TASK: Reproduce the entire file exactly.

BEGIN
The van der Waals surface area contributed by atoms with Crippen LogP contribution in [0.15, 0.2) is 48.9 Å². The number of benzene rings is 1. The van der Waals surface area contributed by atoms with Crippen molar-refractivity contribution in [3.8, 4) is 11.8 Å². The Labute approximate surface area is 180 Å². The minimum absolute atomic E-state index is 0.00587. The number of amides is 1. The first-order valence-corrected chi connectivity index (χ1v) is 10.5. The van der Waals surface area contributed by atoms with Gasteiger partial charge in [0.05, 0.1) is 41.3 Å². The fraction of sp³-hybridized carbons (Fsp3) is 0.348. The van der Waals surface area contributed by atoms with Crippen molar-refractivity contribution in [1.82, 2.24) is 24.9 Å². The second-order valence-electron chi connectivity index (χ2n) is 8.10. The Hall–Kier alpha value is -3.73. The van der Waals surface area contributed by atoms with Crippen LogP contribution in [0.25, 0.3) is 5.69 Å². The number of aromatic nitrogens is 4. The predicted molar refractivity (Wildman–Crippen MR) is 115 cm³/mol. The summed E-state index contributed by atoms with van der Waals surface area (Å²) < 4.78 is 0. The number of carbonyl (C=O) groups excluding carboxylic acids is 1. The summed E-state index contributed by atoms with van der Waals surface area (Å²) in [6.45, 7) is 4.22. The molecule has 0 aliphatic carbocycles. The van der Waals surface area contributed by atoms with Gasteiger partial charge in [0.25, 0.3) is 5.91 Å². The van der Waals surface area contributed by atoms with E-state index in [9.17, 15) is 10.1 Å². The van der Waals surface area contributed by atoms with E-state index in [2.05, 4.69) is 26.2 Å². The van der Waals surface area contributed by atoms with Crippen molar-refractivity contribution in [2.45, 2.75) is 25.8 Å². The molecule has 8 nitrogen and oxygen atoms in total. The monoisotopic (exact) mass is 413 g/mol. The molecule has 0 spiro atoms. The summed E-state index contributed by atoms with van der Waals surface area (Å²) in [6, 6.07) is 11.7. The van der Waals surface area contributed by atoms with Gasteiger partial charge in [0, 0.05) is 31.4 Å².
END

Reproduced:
The van der Waals surface area contributed by atoms with Crippen LogP contribution in [0.15, 0.2) is 48.9 Å². The number of benzene rings is 1. The van der Waals surface area contributed by atoms with Crippen molar-refractivity contribution in [3.8, 4) is 11.8 Å². The Labute approximate surface area is 180 Å². The minimum absolute atomic E-state index is 0.00587. The number of amides is 1. The first-order valence-corrected chi connectivity index (χ1v) is 10.5. The van der Waals surface area contributed by atoms with Gasteiger partial charge in [0.05, 0.1) is 41.3 Å². The fraction of sp³-hybridized carbons (Fsp3) is 0.348. The van der Waals surface area contributed by atoms with Crippen molar-refractivity contribution in [1.82, 2.24) is 24.9 Å². The second-order valence-electron chi connectivity index (χ2n) is 8.10. The Hall–Kier alpha value is -3.73. The van der Waals surface area contributed by atoms with Crippen LogP contribution in [0.25, 0.3) is 5.69 Å². The number of aromatic nitrogens is 4. The predicted molar refractivity (Wildman–Crippen MR) is 115 cm³/mol. The summed E-state index contributed by atoms with van der Waals surface area (Å²) < 4.78 is 0. The number of carbonyl (C=O) groups excluding carboxylic acids is 1. The summed E-state index contributed by atoms with van der Waals surface area (Å²) in [6.45, 7) is 4.22. The molecule has 0 aliphatic carbocycles. The van der Waals surface area contributed by atoms with Gasteiger partial charge in [0.25, 0.3) is 5.91 Å². The van der Waals surface area contributed by atoms with E-state index in [9.17, 15) is 10.1 Å². The van der Waals surface area contributed by atoms with E-state index in [2.05, 4.69) is 26.2 Å². The van der Waals surface area contributed by atoms with Crippen molar-refractivity contribution in [2.45, 2.75) is 25.8 Å². The molecule has 8 nitrogen and oxygen atoms in total. The monoisotopic (exact) mass is 413 g/mol. The molecule has 0 spiro atoms. The summed E-state index contributed by atoms with van der Waals surface area (Å²) in [6, 6.07) is 11.7. The van der Waals surface area contributed by atoms with Gasteiger partial charge in [0, 0.05) is 31.4 Å².